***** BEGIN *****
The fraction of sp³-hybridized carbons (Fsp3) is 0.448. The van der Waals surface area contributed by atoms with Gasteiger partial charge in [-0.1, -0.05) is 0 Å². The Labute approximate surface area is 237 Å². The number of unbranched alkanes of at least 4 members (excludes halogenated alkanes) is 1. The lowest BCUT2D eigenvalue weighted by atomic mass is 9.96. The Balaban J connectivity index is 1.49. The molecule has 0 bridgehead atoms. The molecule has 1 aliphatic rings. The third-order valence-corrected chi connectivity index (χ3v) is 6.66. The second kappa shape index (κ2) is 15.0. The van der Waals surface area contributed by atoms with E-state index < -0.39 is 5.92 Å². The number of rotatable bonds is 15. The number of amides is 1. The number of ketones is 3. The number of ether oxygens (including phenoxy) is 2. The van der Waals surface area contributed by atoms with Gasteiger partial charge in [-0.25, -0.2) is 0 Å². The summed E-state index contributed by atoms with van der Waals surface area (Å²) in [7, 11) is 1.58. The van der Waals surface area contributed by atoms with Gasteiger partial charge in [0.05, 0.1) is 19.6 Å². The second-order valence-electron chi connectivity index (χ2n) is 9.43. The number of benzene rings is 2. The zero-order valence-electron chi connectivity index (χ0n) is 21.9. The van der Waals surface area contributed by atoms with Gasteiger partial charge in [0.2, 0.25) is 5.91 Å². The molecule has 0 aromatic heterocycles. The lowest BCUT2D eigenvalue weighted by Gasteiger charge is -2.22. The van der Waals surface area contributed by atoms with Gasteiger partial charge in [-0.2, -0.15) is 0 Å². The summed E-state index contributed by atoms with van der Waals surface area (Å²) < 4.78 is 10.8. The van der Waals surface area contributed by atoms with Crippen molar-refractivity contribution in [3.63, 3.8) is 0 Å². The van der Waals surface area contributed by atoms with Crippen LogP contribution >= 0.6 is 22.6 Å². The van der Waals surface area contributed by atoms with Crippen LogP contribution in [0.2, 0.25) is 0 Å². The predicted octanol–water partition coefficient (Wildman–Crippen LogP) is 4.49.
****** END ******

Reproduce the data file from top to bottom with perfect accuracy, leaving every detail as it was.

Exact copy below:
The fraction of sp³-hybridized carbons (Fsp3) is 0.448. The van der Waals surface area contributed by atoms with Gasteiger partial charge in [-0.1, -0.05) is 0 Å². The Labute approximate surface area is 237 Å². The number of unbranched alkanes of at least 4 members (excludes halogenated alkanes) is 1. The lowest BCUT2D eigenvalue weighted by atomic mass is 9.96. The Balaban J connectivity index is 1.49. The molecule has 0 bridgehead atoms. The molecule has 1 aliphatic rings. The third-order valence-corrected chi connectivity index (χ3v) is 6.66. The second kappa shape index (κ2) is 15.0. The van der Waals surface area contributed by atoms with E-state index < -0.39 is 5.92 Å². The number of rotatable bonds is 15. The number of amides is 1. The number of ketones is 3. The number of ether oxygens (including phenoxy) is 2. The van der Waals surface area contributed by atoms with Gasteiger partial charge in [-0.25, -0.2) is 0 Å². The summed E-state index contributed by atoms with van der Waals surface area (Å²) in [7, 11) is 1.58. The van der Waals surface area contributed by atoms with Gasteiger partial charge in [0.05, 0.1) is 19.6 Å². The second-order valence-electron chi connectivity index (χ2n) is 9.43. The number of benzene rings is 2. The zero-order valence-electron chi connectivity index (χ0n) is 21.9. The van der Waals surface area contributed by atoms with Gasteiger partial charge in [0.2, 0.25) is 5.91 Å². The molecule has 0 aromatic heterocycles. The lowest BCUT2D eigenvalue weighted by Gasteiger charge is -2.22. The van der Waals surface area contributed by atoms with Gasteiger partial charge in [-0.2, -0.15) is 0 Å². The summed E-state index contributed by atoms with van der Waals surface area (Å²) < 4.78 is 10.8. The van der Waals surface area contributed by atoms with Crippen molar-refractivity contribution in [3.63, 3.8) is 0 Å². The van der Waals surface area contributed by atoms with Crippen LogP contribution >= 0.6 is 22.6 Å². The van der Waals surface area contributed by atoms with Crippen LogP contribution in [0.2, 0.25) is 0 Å². The predicted octanol–water partition coefficient (Wildman–Crippen LogP) is 4.49.